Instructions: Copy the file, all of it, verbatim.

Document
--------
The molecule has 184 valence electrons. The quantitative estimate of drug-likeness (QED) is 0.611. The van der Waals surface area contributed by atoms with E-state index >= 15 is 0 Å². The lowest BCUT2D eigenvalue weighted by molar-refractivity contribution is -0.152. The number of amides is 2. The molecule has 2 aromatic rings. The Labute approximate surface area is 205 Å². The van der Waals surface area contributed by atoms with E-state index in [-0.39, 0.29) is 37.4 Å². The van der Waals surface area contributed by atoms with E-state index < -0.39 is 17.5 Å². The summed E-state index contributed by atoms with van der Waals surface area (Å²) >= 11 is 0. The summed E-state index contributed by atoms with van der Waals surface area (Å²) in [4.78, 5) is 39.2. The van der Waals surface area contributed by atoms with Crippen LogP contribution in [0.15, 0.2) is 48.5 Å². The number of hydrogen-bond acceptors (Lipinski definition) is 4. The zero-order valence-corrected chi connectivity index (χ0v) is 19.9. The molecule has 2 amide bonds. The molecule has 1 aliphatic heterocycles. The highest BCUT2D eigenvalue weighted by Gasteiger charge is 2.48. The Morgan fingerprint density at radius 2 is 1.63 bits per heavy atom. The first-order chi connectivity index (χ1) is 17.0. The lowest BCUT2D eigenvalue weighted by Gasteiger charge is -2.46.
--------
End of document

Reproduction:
The molecule has 184 valence electrons. The quantitative estimate of drug-likeness (QED) is 0.611. The van der Waals surface area contributed by atoms with E-state index >= 15 is 0 Å². The lowest BCUT2D eigenvalue weighted by molar-refractivity contribution is -0.152. The number of amides is 2. The molecule has 2 aromatic rings. The Labute approximate surface area is 205 Å². The van der Waals surface area contributed by atoms with E-state index in [-0.39, 0.29) is 37.4 Å². The van der Waals surface area contributed by atoms with E-state index < -0.39 is 17.5 Å². The summed E-state index contributed by atoms with van der Waals surface area (Å²) >= 11 is 0. The summed E-state index contributed by atoms with van der Waals surface area (Å²) in [4.78, 5) is 39.2. The van der Waals surface area contributed by atoms with Crippen LogP contribution in [0.15, 0.2) is 48.5 Å². The number of hydrogen-bond acceptors (Lipinski definition) is 4. The zero-order valence-corrected chi connectivity index (χ0v) is 19.9. The molecule has 2 amide bonds. The molecule has 1 aliphatic heterocycles. The highest BCUT2D eigenvalue weighted by Gasteiger charge is 2.48. The Morgan fingerprint density at radius 2 is 1.63 bits per heavy atom. The first-order chi connectivity index (χ1) is 17.0. The lowest BCUT2D eigenvalue weighted by Gasteiger charge is -2.46.